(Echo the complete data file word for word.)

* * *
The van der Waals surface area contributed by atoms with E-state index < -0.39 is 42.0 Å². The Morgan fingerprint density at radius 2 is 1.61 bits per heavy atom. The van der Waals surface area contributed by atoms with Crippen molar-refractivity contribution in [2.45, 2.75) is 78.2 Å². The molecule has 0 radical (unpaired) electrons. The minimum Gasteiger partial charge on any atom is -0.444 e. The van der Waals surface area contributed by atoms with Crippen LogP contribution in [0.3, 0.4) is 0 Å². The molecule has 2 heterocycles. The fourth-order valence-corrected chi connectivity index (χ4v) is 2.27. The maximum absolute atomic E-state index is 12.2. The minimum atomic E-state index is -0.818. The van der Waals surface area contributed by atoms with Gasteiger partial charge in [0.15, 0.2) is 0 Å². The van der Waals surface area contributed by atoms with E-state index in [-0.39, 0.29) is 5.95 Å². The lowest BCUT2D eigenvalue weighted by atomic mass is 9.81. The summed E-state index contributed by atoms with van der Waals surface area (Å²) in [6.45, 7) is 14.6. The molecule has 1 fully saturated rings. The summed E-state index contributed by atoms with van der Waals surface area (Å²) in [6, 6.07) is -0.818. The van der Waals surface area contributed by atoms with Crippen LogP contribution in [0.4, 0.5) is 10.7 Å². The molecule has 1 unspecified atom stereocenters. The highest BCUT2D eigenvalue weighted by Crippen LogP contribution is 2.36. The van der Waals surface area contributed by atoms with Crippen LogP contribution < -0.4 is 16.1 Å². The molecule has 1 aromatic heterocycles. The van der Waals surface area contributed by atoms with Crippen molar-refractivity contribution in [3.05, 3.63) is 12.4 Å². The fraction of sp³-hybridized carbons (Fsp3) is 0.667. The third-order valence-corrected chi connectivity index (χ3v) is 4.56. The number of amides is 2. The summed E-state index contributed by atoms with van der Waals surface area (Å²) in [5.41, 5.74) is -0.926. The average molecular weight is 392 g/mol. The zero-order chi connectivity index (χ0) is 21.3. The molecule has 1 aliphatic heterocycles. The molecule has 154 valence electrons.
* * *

The van der Waals surface area contributed by atoms with E-state index < -0.39 is 42.0 Å². The Morgan fingerprint density at radius 2 is 1.61 bits per heavy atom. The van der Waals surface area contributed by atoms with Crippen molar-refractivity contribution in [2.45, 2.75) is 78.2 Å². The molecule has 0 radical (unpaired) electrons. The minimum Gasteiger partial charge on any atom is -0.444 e. The van der Waals surface area contributed by atoms with Crippen LogP contribution in [0.3, 0.4) is 0 Å². The molecule has 2 heterocycles. The fourth-order valence-corrected chi connectivity index (χ4v) is 2.27. The maximum absolute atomic E-state index is 12.2. The minimum atomic E-state index is -0.818. The van der Waals surface area contributed by atoms with Gasteiger partial charge in [0.15, 0.2) is 0 Å². The van der Waals surface area contributed by atoms with E-state index in [-0.39, 0.29) is 5.95 Å². The lowest BCUT2D eigenvalue weighted by atomic mass is 9.81. The summed E-state index contributed by atoms with van der Waals surface area (Å²) in [6.45, 7) is 14.6. The molecule has 1 fully saturated rings. The summed E-state index contributed by atoms with van der Waals surface area (Å²) in [6, 6.07) is -0.818. The van der Waals surface area contributed by atoms with Crippen LogP contribution in [0.4, 0.5) is 10.7 Å². The molecule has 1 unspecified atom stereocenters. The highest BCUT2D eigenvalue weighted by Crippen LogP contribution is 2.36. The van der Waals surface area contributed by atoms with Crippen LogP contribution < -0.4 is 16.1 Å². The molecule has 1 aromatic heterocycles. The van der Waals surface area contributed by atoms with Crippen molar-refractivity contribution in [3.05, 3.63) is 12.4 Å². The fraction of sp³-hybridized carbons (Fsp3) is 0.667. The third-order valence-corrected chi connectivity index (χ3v) is 4.56. The number of amides is 2. The summed E-state index contributed by atoms with van der Waals surface area (Å²) in [5.41, 5.74) is -0.926. The average molecular weight is 392 g/mol. The zero-order chi connectivity index (χ0) is 21.3. The molecule has 1 aliphatic heterocycles. The molecule has 154 valence electrons.